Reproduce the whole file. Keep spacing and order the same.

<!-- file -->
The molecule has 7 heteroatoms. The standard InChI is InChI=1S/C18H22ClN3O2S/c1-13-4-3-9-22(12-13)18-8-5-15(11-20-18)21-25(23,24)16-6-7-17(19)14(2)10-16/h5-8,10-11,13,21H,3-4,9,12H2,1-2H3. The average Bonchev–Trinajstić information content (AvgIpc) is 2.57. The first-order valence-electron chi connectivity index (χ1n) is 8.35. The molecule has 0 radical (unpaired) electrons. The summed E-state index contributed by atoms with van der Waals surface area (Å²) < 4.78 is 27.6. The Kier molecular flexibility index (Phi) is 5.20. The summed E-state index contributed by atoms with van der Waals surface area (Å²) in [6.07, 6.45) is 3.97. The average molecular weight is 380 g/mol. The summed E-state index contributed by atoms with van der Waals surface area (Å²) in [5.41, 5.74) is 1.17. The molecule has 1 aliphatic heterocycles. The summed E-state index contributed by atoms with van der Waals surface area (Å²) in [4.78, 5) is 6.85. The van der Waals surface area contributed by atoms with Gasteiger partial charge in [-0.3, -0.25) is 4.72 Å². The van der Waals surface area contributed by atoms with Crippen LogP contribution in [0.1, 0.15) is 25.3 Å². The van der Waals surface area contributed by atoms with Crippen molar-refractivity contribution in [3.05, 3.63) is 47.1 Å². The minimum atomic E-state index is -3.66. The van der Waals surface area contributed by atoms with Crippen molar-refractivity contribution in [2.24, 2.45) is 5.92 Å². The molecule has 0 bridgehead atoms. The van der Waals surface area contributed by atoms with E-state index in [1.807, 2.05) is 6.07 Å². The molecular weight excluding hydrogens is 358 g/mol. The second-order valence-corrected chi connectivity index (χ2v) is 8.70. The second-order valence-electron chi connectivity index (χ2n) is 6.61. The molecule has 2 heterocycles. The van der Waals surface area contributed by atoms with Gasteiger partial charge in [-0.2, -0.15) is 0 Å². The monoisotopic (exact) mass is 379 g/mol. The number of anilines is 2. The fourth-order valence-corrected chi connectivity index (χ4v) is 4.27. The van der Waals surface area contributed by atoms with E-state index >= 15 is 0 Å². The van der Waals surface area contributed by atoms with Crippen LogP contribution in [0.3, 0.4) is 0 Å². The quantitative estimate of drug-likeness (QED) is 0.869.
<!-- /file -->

The molecule has 7 heteroatoms. The standard InChI is InChI=1S/C18H22ClN3O2S/c1-13-4-3-9-22(12-13)18-8-5-15(11-20-18)21-25(23,24)16-6-7-17(19)14(2)10-16/h5-8,10-11,13,21H,3-4,9,12H2,1-2H3. The average Bonchev–Trinajstić information content (AvgIpc) is 2.57. The first-order valence-electron chi connectivity index (χ1n) is 8.35. The molecule has 0 radical (unpaired) electrons. The summed E-state index contributed by atoms with van der Waals surface area (Å²) < 4.78 is 27.6. The Kier molecular flexibility index (Phi) is 5.20. The summed E-state index contributed by atoms with van der Waals surface area (Å²) in [6.07, 6.45) is 3.97. The average molecular weight is 380 g/mol. The summed E-state index contributed by atoms with van der Waals surface area (Å²) in [5.41, 5.74) is 1.17. The molecule has 1 aliphatic heterocycles. The summed E-state index contributed by atoms with van der Waals surface area (Å²) in [4.78, 5) is 6.85. The van der Waals surface area contributed by atoms with Gasteiger partial charge in [-0.3, -0.25) is 4.72 Å². The van der Waals surface area contributed by atoms with Crippen LogP contribution in [0.1, 0.15) is 25.3 Å². The van der Waals surface area contributed by atoms with Crippen molar-refractivity contribution in [3.05, 3.63) is 47.1 Å². The minimum atomic E-state index is -3.66. The van der Waals surface area contributed by atoms with Crippen molar-refractivity contribution in [2.24, 2.45) is 5.92 Å². The molecule has 0 bridgehead atoms. The van der Waals surface area contributed by atoms with E-state index in [1.807, 2.05) is 6.07 Å². The molecular weight excluding hydrogens is 358 g/mol. The second-order valence-corrected chi connectivity index (χ2v) is 8.70. The second-order valence-electron chi connectivity index (χ2n) is 6.61. The molecule has 2 heterocycles. The van der Waals surface area contributed by atoms with Gasteiger partial charge in [-0.2, -0.15) is 0 Å². The monoisotopic (exact) mass is 379 g/mol. The number of anilines is 2. The fourth-order valence-corrected chi connectivity index (χ4v) is 4.27. The van der Waals surface area contributed by atoms with E-state index >= 15 is 0 Å². The van der Waals surface area contributed by atoms with Crippen LogP contribution in [0.3, 0.4) is 0 Å². The quantitative estimate of drug-likeness (QED) is 0.869.